what is jingle in advertising tool today? Jingles are hence still a powerful contender in creating an authentic brand impression for consumers. Even if jingles aren’t as popular as they once were, there are still companies and brands that use them today to communicate their products and services. For example, KFC has created a song dedicated to their Extra Crispy Colonel sandwich. The lyrics of this jingle clearly state the flavor of the product, as well as its availability. Another example is the jingle for McDonald’s. In this case, the advertisement jingle has been used with a variety of different songs to promote their products, such as Chicken McNuggets and iced beverages.
Not only are they found in TV or radio spots, but jingles can also be found in social media posts and online advertisements.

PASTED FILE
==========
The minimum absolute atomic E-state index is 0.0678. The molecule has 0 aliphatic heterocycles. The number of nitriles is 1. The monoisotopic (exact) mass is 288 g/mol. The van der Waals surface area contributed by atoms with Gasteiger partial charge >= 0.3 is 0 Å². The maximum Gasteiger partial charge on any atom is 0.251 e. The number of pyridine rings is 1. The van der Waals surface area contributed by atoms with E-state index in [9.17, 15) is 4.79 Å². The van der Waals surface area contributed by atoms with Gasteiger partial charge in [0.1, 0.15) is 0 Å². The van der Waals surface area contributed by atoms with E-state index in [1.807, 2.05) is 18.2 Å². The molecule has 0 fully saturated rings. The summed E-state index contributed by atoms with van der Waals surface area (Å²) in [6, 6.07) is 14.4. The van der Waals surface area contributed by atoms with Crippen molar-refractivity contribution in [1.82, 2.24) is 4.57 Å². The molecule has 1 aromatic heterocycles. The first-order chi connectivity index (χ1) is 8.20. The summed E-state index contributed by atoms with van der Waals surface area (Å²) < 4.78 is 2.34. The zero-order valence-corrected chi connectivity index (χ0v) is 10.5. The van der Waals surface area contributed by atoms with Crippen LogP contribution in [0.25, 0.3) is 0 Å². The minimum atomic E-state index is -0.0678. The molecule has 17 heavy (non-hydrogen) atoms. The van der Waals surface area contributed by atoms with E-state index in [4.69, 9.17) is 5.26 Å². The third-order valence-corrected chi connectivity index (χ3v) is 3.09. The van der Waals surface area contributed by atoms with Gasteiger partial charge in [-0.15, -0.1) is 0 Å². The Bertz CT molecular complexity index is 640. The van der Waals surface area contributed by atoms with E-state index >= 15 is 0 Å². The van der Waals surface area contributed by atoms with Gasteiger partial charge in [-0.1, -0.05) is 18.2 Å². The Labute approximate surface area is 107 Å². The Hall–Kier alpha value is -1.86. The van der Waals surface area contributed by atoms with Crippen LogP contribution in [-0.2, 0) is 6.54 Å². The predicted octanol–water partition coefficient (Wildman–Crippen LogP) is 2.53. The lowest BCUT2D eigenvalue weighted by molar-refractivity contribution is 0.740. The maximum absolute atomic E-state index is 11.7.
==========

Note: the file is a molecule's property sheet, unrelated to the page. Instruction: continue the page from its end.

Longer Lasting Memory
An advertisement jingle is generally more effective than a slogan. This is because it can be remembered longer by consumers, whereas people often forget slogans. Jingles are easy to remember and are useful for advertising companies because they help get their message across quickly—something that is especially important in today’s fast-paced world.
Easy to Recall
Everyone has encountered situations where they are unable to remember a name or face no matter how hard they try. This is because certain information is very difficult for the brain to retain unless it is constantly activated. Jingles, however, serve as an exception since these songs are easy to recall due to their short but memorable nature.
Since jingles are short songs, they can be much more effective than slogans in terms of getting their message across. Even if someone isn’t paying attention, a catchy tune is likely to make its way into the subconscious mind. In fact, people have been found to pay attention even when they aren’t aware that they are doing so. Jingles have been found to be especially effective for children and the elderly, who may not understand a slogan as well as they would an advertisement song.